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The history of robot pets stretches back to 1940 with the invention of Sparko the Robot Dog. Nearly a hundred years later, robot pets are still being developed and their mere presence has made a great cultural impact in society.
However, society’s reception of robot pets was not always the same. Similar to how robot pets continue to change, so do society’s views on them. With that said, let’s look at how robot pets have been received in different eras and societies since entering the market.
In 1940, man’s first mechanical best friend, Sparko, was created. The robot dog was marketed as “the must-have pet of the future”. Although the robot dog generated quite a buzz, it seemed that society (or at least America) was not yet ready for it.
Putting aside the general public’s perception that a dog (may it be a robot) should be cute and cuddly, they also expected a robot to be at the very least smart. Finding out that Sparko could only move its hind legs and had no other features to offer, the robot dog quickly lost market interest.
From then on, society had a general expectation that robot pets should be cuddly like their living counterparts and intelligent because they are robots. At this time and era, no other manufacturer had successfully developed a robot pet that was good enough to meet society’s standards. Thus, no formal “reception” of robot pets was formed except for the expectation that they must be adorable and smart.
After 50 years, Furby was invented and the market went wild for these cuddly owl-like robot pets. Their furry, fuzzy, and adorable appearance passed the standards of society on how a pet toy should look and they were perceived as intelligent robots because of their ability to develop language skills and speak “Furbish”. The commercial success of Furby helped catapult society’s reception of robot pets.
The general public now sees robot pets as adorable smart toys that can be given to kids. They look cute, are easy to use, and are fun to play with because of all the “smart” features that stationary toys cannot offer.
Not long after, Sony launched AIBO, which many considered to be the first robot dog in history because of its commercial success. AIBO was able to balance cute and futuristic. Its appearance still resembled a dog’s but it looked “futuristic” and smart enough to be considered as a “serious” smart robot pet. It was AIBO that introduced the concept of having artificial intelligence robots at home and helped shape society’s perception that robot pets can become “serious” toys.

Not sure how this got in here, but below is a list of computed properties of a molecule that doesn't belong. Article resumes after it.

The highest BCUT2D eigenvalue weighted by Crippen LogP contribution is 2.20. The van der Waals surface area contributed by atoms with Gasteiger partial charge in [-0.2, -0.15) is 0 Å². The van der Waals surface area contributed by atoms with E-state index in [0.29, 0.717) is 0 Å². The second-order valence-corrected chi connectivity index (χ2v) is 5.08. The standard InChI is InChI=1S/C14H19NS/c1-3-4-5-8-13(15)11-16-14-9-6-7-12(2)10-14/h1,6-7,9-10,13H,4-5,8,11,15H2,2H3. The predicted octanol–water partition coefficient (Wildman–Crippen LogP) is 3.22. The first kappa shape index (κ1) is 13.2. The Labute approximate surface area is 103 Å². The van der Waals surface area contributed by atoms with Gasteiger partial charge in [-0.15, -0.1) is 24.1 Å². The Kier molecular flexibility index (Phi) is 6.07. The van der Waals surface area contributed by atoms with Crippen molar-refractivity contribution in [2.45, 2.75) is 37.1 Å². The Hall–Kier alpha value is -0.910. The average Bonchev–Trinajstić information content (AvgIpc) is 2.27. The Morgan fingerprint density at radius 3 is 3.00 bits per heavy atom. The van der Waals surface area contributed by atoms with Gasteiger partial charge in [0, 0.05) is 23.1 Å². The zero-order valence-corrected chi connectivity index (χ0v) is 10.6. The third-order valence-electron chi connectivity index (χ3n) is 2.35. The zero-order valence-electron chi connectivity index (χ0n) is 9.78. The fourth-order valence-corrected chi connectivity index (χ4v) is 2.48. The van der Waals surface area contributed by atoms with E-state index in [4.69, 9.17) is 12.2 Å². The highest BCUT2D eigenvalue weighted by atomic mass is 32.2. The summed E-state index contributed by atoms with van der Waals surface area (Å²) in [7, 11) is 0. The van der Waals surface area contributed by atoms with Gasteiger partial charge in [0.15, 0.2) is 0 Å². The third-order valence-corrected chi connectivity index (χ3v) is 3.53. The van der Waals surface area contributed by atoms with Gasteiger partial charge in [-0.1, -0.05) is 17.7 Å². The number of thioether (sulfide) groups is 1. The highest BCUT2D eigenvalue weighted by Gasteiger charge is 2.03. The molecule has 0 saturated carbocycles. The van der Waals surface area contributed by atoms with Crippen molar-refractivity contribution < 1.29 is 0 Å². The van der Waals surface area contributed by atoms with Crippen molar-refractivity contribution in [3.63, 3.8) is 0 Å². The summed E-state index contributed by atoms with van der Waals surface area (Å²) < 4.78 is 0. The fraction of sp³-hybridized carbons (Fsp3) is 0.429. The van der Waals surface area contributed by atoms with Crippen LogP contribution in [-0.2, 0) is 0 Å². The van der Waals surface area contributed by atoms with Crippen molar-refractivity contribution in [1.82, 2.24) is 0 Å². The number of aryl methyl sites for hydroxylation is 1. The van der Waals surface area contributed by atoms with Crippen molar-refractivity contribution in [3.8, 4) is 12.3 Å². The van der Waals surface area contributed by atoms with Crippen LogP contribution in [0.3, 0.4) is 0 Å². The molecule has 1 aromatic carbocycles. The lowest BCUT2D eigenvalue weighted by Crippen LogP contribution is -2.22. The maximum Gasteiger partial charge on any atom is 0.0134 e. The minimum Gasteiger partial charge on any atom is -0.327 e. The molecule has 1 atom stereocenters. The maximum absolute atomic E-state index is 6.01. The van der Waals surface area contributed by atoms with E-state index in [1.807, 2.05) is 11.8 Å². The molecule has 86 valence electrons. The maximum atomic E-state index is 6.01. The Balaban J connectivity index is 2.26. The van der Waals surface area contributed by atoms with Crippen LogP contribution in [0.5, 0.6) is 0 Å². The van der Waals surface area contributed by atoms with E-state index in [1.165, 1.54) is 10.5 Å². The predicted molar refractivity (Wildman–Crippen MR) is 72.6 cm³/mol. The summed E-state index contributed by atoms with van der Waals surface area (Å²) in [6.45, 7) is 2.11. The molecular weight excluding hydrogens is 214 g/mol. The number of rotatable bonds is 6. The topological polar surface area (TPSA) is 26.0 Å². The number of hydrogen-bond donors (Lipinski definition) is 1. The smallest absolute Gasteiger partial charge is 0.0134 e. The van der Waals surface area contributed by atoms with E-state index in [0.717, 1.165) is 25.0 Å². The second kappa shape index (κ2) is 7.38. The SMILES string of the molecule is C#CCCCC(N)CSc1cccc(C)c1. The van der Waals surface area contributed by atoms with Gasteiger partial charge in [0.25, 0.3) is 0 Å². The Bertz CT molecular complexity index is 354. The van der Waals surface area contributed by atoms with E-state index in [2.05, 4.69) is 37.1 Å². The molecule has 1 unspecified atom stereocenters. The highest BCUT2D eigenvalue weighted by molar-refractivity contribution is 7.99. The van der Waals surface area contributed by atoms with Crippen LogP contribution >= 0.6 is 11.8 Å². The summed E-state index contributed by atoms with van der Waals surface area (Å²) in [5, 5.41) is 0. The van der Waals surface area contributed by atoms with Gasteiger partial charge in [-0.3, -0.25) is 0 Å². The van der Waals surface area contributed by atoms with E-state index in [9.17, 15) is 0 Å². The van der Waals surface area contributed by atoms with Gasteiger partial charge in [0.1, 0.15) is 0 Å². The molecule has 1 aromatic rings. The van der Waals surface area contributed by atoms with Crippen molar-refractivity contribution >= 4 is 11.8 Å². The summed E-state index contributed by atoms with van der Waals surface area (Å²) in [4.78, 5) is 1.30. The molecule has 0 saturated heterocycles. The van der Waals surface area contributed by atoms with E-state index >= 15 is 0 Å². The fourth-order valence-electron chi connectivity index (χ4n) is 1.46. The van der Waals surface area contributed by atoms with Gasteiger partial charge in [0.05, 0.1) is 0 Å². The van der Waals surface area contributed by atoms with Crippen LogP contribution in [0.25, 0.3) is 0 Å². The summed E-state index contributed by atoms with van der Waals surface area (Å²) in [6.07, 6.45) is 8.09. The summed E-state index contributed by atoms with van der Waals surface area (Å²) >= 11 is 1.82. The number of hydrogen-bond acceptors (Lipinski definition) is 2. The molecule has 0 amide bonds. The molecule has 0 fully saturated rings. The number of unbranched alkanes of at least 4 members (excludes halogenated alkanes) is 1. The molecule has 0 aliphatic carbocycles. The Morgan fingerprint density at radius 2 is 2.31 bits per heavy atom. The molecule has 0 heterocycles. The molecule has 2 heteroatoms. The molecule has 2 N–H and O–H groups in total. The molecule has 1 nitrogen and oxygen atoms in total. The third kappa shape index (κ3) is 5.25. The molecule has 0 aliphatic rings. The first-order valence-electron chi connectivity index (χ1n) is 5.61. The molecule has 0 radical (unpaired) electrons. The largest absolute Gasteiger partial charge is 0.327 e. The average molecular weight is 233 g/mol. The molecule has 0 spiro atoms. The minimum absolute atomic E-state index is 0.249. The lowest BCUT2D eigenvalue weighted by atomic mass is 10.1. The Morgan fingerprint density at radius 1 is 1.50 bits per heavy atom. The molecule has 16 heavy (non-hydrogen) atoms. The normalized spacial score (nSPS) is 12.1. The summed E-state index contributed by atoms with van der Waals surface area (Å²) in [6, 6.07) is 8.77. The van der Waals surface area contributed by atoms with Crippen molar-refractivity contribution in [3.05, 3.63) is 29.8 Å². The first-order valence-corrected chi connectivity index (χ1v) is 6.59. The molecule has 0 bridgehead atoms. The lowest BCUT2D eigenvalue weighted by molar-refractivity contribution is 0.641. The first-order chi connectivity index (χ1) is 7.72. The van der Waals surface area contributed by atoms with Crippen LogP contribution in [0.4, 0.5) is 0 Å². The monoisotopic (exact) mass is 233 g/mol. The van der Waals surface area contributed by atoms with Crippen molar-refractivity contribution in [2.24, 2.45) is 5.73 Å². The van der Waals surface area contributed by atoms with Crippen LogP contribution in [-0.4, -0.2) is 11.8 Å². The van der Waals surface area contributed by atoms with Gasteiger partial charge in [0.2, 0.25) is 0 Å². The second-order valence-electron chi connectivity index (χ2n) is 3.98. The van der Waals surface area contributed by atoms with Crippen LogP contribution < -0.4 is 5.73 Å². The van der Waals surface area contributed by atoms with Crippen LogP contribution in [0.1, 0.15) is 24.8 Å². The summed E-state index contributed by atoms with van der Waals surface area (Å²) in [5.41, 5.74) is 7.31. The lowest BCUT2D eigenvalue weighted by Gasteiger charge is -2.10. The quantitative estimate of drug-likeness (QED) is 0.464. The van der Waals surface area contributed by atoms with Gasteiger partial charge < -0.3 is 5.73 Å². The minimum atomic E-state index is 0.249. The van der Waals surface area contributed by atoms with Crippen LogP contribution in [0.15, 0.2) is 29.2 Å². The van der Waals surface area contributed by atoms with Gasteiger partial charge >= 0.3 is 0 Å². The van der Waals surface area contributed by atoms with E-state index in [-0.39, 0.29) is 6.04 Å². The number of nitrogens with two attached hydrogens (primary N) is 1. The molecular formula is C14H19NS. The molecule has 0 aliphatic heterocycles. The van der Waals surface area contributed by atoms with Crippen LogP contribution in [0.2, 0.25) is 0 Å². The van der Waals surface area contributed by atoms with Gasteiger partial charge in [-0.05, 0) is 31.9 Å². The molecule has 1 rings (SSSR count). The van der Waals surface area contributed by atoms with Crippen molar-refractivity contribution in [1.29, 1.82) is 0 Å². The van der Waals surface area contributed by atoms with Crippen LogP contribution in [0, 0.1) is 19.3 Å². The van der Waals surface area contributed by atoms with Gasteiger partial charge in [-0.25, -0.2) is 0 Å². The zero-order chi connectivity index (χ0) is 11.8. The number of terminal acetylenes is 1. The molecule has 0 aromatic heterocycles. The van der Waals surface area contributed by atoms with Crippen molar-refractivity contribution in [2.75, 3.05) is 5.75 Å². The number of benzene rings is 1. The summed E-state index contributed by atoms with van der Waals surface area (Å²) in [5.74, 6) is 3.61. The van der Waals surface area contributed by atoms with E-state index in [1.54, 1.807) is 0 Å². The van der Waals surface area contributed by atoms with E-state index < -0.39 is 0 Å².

After seeing society’s perception of robot pets change from “play toys” to “serious toys”, inventors and manufacturers saw this as an opportunity to come up with product lines geared toward an older market. A Japanese engineer, Dr. Takanori Shibata, created PARO — a robot pet seal that helps bring psychological enrichment and joy to senior citizens, especially those diagnosed with dementia. The success of PARO opened doors for more manufacturers to develop robot pet companions.
A great sector, especially senior citizens, started to view robot pets as companions while those working in healthcare saw them as another form of therapy animals. Hence, the cultural impact of robot pets started to shift from being toys to alternative companions.
As society grows fond of robot pets and witnesses the benefits of owning one, the reception of these robotic companions is starting to shift once again. For one, parts of society are starting to view robot pets as lifelong companions. This reception can be proved by the mere fact that more manufacturers are creating robot pets that exhibit lifelike features like farting or being more emotionally receptive.
On the other hand, there are parts of society that view robot pets as contributors to society or home living. While not explicitly labeling them as ‘servants’, new security and advanced features of robot pets lead them to be viewed by the public as “smart guardians” or “smart assistants” at home.
It’s amazing how the roles and society’s perception of robot pets changed. From being mere toys to becoming a companion, robot pets have truly evolved. As robot pets continue to be developed and the market demand increases, we can only expect that their cultural impact and how society views them will change again.